You could easily mistake Guido Westerwelle for the living embodiment of Germany's national stereotype. Square-jawed, bronzed and urbane, the 47-year-old leader of the liberal Free Democratic Party doesn't exactly radiate humor. Asked what motivates him, he answers solemnly, "I burn internally." "He lives for politics," confirms close friend Hartmut Knüppel, who has known Westerwelle since they met through a youth wing of the FDP almost three decades ago.
With polls predicting that German parliamentary elections on Sept. 27 could propel the Free Democrats into government as a coalition partner with Angela Merkel's Christian Democrats, Westerwelle now looks within reach of a job at least as serious as his demeanor. Such an outcome would represent a substantial shift in German politics. Governing with the Social Democrats since 2005, Chancellor Merkel, though firmly on the center-right in most questions, has often tacked to the left to preserve her coalition. She has said that she would prefer to govern with the FDP, but that would recast the Social Democrats as formidable opponents, determined to torpedo the tax-cutting agenda the FDP would demand. Westerwelle fears she plans to retain her current partners instead. "That makes me angry, not for me, but for Germany," he told the German daily, Bild.
Westerwelle espouses the economic liberalism that has always defined the FDP, and under his eight-year command he has positioned his party as the champion of the Mittelstand, Germany's formidable family-owned companies. "When a big company gets into difficulty, the German eagle comes to the rescue. When a Mittelstand company gets into trouble, the vultures circle," Westerwelle said in May. His recipe for growth: encourage private investment and cut taxes. "You can sign 100 stimulus programs but if investing doesn't gain momentum, the economy won't get better," he says.
So intense is Westerwelle's focus on business that Berlin insiders have tipped him to take the Finance or Economics Ministry after the elections, should he end up in government. The traditional slot for the head of the junior coalition partner, though, is the Foreign Ministry, and Westerwelle has been busily boning up on international affairs. "German foreign policy has to be value-based but also directed by our interests," he says. "Naturally, you always have to take economic interests into account we want to sell German and European products in other countries. But you always have to maintain your values."
That suggests a continuation of current policies such as the cooler relationship with Moscow established since the era of cozy amity between Chancellor Gerhard Schröder and Vladimir Putin. Westerwelle argues that Germany needs to retain its nuclear power capabilities until it has built up alternative domestic energy supplies so it can break its reliance on Russian gas. "If we don't want to be blackmailed then we have to diversify."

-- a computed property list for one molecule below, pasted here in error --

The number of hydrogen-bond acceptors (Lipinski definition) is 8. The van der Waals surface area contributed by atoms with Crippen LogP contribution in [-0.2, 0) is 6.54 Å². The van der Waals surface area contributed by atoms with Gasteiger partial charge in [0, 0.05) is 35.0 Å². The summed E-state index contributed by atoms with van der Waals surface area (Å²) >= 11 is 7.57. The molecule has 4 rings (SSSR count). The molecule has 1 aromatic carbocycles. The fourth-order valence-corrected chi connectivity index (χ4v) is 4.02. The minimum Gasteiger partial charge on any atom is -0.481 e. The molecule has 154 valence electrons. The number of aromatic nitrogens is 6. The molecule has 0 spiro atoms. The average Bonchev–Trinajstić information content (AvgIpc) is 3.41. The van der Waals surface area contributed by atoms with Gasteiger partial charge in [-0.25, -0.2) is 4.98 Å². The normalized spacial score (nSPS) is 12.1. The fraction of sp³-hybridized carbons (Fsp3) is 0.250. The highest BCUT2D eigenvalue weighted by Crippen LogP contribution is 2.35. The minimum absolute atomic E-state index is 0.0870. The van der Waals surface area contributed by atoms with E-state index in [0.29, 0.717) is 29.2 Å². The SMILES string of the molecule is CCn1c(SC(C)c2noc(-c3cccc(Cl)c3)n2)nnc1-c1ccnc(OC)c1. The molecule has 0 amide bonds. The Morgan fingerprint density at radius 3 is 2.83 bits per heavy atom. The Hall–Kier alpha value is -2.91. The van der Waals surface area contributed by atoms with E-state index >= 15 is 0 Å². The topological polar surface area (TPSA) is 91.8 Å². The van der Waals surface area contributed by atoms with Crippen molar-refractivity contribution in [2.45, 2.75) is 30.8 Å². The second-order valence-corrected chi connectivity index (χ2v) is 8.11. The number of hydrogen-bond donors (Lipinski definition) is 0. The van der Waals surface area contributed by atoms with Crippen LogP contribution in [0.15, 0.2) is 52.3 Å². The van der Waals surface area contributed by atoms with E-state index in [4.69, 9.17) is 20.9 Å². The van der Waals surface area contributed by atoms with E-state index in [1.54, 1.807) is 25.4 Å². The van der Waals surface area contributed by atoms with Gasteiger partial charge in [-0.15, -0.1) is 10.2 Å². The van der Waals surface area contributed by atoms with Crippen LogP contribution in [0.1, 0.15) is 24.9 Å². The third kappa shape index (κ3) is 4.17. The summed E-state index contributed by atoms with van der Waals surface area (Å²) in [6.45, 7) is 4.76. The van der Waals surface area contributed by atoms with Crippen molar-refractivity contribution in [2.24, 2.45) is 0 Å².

The FDP leader welcomed President Obama's election. "Hopefully it signals the return to a model of cooperation that we consider very important," says Westerwelle. But Washington shouldn't expect too much love. Westerwelle is determined to avoid mission creep in Afghanistan. All but a handful of the 4,500 German troops are deployed in the north of the country, away from the fiercest fighting in the south. "We shouldn't risk our successful operations in the north by taking on duties in other areas," he says.
Diplomats preparing to lobby Westerwelle effectively will look for the keys to his character. They're not easy to locate. His stolid public persona turns out to be just as misleading as the notion that all Germans lack a funny bone. The private Guido is complex. An art collector, he is "witty, self-deprecating, a completely normal person," says Knüppel, these days head of the association of German derivative securities issuers. "He hasn't lost his moorings by being in the public eye."
Still, Westerwelle's desire to be in that public eye is palpable. Smaller opposition parties have to work hard for media attention. Westerwelle sealed his reputation as a publicity seeker in the early part of this decade with a flurry of attention-grabbing exploits he hoped would attract younger voters to the FDP. He was, he proclaimed, a Spasspolitiker (a fun politician). His stilted conversation with reality TV show contestants in Germany's Big Brother house was typical of the sort of fun this entailed.
"Even when Guido appears relaxed, you can see he's just play-acting relaxed," says a senior Social Democrat. An awkward performer in an age of remorseless media, Westerwelle's fierce ambition for himself and his party is permanently in conflict with his natural reticence. He quietly confirmed his homosexuality five years ago by turning up at Merkel's 50th birthday with his partner. He is not drawn to identity politics, he later told an interviewer, citing a cartoon strip that depicts a gay couple in a café as best capturing his attitude. "First of all, we're gay, and secondly we want two ice cream sundaes," the pair tells the waitress. "The first doesn't interest me," the waitress replies. "As for the second with or without cream?"
Westerwelle promises a world where there would be cream for all as long as people work hard and honestly. "I am driven by the vision of a free and fair society that I'm convinced would make everyone better off," he says. Germans may find it difficult to warm to Westerwelle the messenger, but they're increasingly warming to his message.